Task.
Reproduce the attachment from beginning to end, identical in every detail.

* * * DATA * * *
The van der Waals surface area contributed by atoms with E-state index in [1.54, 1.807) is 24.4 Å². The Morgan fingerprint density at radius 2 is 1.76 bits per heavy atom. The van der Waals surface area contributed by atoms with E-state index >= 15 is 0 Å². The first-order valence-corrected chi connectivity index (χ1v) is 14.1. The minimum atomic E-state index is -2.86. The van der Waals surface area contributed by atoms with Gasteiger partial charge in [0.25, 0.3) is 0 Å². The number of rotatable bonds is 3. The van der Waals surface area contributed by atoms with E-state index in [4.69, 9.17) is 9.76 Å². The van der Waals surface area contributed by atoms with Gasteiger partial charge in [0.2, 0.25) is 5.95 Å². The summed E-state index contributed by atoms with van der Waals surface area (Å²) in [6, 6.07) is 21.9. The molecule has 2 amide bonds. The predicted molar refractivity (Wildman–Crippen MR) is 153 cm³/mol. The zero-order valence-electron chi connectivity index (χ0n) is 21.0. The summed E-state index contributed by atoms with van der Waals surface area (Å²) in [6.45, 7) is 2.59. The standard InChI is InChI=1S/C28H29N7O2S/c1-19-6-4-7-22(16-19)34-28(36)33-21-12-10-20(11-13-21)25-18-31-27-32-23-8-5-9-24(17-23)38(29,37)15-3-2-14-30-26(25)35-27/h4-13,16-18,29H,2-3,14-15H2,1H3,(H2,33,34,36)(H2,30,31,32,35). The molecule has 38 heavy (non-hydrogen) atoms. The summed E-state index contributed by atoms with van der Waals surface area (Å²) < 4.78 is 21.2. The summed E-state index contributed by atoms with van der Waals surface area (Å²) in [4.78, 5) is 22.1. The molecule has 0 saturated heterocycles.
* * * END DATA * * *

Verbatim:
The van der Waals surface area contributed by atoms with E-state index in [1.54, 1.807) is 24.4 Å². The Morgan fingerprint density at radius 2 is 1.76 bits per heavy atom. The van der Waals surface area contributed by atoms with E-state index >= 15 is 0 Å². The first-order valence-corrected chi connectivity index (χ1v) is 14.1. The minimum atomic E-state index is -2.86. The van der Waals surface area contributed by atoms with Gasteiger partial charge in [0.25, 0.3) is 0 Å². The number of rotatable bonds is 3. The van der Waals surface area contributed by atoms with E-state index in [4.69, 9.17) is 9.76 Å². The van der Waals surface area contributed by atoms with Gasteiger partial charge in [0.2, 0.25) is 5.95 Å². The summed E-state index contributed by atoms with van der Waals surface area (Å²) in [6, 6.07) is 21.9. The molecule has 2 amide bonds. The predicted molar refractivity (Wildman–Crippen MR) is 153 cm³/mol. The zero-order valence-electron chi connectivity index (χ0n) is 21.0. The summed E-state index contributed by atoms with van der Waals surface area (Å²) in [6.45, 7) is 2.59. The standard InChI is InChI=1S/C28H29N7O2S/c1-19-6-4-7-22(16-19)34-28(36)33-21-12-10-20(11-13-21)25-18-31-27-32-23-8-5-9-24(17-23)38(29,37)15-3-2-14-30-26(25)35-27/h4-13,16-18,29H,2-3,14-15H2,1H3,(H2,33,34,36)(H2,30,31,32,35). The molecule has 38 heavy (non-hydrogen) atoms. The summed E-state index contributed by atoms with van der Waals surface area (Å²) < 4.78 is 21.2. The summed E-state index contributed by atoms with van der Waals surface area (Å²) in [4.78, 5) is 22.1. The molecule has 0 saturated heterocycles.